Shareware is Software, Too!

Hi there, everyone. I’m back again. Whether you think that’s good or bad, I don’t know. And here’s selfless plug number one—I’d really like to know! Send me an email if you’ve got the time. Please! I’m begging you! 😉 Really, though, I’d like to hear your thoughts on my writing so I can write to what will interest you. I aim to please! I also promise to reply to every message I receive, in due time, of course. Anyway, drop me a line at Thanks.

OK, now with that out of the way, I can get started with the actual column. This month’s topic is shareware. Pretty broad topic, right? Well, I’m just going to touch on a few points and leave it at that. Maybe I’ll do a follow-up someday…

Lately I have come to prefer shareware over many commercial products. If I have a computing need and a piece of software will do the job, I’ve lately taken up the habit of checking online first to see if I can find something appropriate. Don’t get me wrong, I still depend on a number of commercial products—ClarisWorks, Claris Organizer, Grolier’s Encyclopedia, Marathon – and I’d hate to have to live without them. There are some things that shareware just can’t do for you. However, in a lot of areas shareware is just the thing

I need a virus-protection program. Disinfectant, no questions asked. If I want more features, I’ll try Gatekeeper. Do I need a screensaver? DarkSide of the Mac does just fine. Do I want a better notepad, a better clipboard, a QuickTime movie player and a utility to rebuild my desktop and zap my PRAM more efficiently? Sure I do, and I pick up Dr. NotePad, Clipboard Master, Fast Player, and TechTool. Total money spent: five bucks on the note pad. If you want a bigger and better scrapbook, try ScrapItPro ($15).

Those were all fine utilities, desk accessories, and such, but how about bigger, more powerful and more “important” applications? Painting program? If I’m not already happy with ClarisWorks (which I am), I can choose between Lightning Paint ($14/$7 for students), ShareDraw ($25), MattPaint ($25), or Rainbox (free). Do I want a better text editor than SimpleText, but not a full-featured word processor. Well, I really don’t, so I don’t have one. But if I did, Text-Edit Plus, BBEdit Lite, and PlainText are all great programs to fill this niche.

Do I want entertainment? Oh, my, of course. I won’t spend too much time on games because Tim doesn’t want this to be a game-oriented ‘zine. I will point out that no, you won’t find Marathon-quality shareware games out there. Demos, yes; shareware, no (unless you count the Wolfenstein 3D and DOOM demos which allow you to register your copy). However, you don’t need to do much searching to find great arcade action, card games, role-playing games, Tetris clones and other puzzle/strategy games, to name just a few popular genres. For the record, I have nine commercial games on my hard drive, six shareware games I have registered, eleven freeware games, and fourteen shareware games I have not registered (I’m being totally honest about this – I’m working on getting that last number down to the single digits).

The topic of registering shareware brings me to another reason I like programs of that variety. You don’t (or can’t) really get a true “personal” experience with commercial stuff, yet with shareware authors you often get at the very least a courteous thank-you and reply. You may even start an e-mail correspondence. I have found nearly every author I’ve talked to or registered with to be very professional, courteous, and friendly. Sure, I’ve also met the guy who never wrote me or anything and waited about six months to cash my registration check (true story!), but on the whole shareware authors are great to deal with.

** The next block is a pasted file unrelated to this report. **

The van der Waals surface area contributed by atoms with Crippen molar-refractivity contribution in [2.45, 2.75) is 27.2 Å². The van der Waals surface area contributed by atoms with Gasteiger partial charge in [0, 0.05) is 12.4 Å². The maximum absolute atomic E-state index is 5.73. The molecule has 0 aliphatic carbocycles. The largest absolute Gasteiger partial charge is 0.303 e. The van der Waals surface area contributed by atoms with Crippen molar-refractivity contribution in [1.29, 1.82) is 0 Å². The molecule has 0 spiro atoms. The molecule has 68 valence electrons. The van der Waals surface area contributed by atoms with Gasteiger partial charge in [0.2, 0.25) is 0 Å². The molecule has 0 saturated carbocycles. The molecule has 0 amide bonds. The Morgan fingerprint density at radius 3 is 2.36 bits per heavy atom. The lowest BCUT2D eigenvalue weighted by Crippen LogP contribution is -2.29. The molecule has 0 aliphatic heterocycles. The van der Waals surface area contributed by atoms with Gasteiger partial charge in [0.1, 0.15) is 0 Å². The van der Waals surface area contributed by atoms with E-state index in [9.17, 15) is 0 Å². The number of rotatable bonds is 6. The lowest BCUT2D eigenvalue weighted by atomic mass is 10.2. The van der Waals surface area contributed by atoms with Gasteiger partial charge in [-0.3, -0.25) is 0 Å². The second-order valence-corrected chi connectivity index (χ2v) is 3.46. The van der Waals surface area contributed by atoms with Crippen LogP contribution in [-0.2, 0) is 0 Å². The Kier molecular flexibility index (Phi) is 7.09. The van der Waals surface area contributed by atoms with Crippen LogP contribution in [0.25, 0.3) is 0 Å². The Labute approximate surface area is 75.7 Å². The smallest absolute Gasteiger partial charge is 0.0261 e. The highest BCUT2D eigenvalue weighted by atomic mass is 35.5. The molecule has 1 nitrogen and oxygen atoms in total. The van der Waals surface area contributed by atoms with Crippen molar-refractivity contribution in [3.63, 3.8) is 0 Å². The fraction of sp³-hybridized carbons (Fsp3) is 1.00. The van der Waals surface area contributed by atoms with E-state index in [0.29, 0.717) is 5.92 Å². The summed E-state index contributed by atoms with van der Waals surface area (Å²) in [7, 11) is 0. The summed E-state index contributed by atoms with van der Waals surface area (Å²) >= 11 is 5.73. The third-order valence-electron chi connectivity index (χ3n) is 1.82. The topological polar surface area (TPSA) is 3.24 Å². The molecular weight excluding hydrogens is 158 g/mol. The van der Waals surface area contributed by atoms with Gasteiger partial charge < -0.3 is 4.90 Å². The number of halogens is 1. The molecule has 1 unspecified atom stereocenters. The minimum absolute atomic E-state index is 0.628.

Of course, I’m not suggesting that commercial products are bad. Most companies care about their customers and many produce really outstanding programs. I’ve already mentioned some. By supporting shareware, I’m not suggesting that you’re giving into anything or becoming part of the underground or trying to rebel against the big corporation. By no means do I suggest or encourage anything of the sort! As long as I can live without them (have for over 16 years so far), I do refuse to use Microsoft products :-), but other than that…

What I am saying is that you should give shareware a chance. It’s great stuff. Support it by registering, too. I’m in no position to preach about this because I’m sure not the most religious in doing so, but I will pay for a program that I find really neat or useful… eventually…

Anyway, that’s this month’s column. I realize it may have been wasted on the fine readers of this magazine, because many of you I’m sure read the publication for the shareware reviews. But hey, I needed a topic, and Tim’s got a list of the best-of-the-best, absolutely-can’t-live-without-’em shareware programs this month, so I thought it might be appropriate.

OK, here we go. I’ve got a second—and final, I promise—plea for feedback. Anyone who wants me to write on a certain topic or discuss a certain issue or review a certain product or anything like that, send your ideas in. I’m always looking for a good topic that my readers will want to read.

I won’t need any help next month, however. In March I plan to discuss the Internet, whether or not it should be censored, how it pertains to such things as the First Amendment to the Constitution, and other relative issues. It’s kind of cheating because I’ll largely be using excerpts from a speech I’m writing for the American Legion about the Bill of Rights. However, I think it’s a very worthwhile topic and I’d love to share my two cents with you. Hope I whet your appetites!

See you all in a few weeks!

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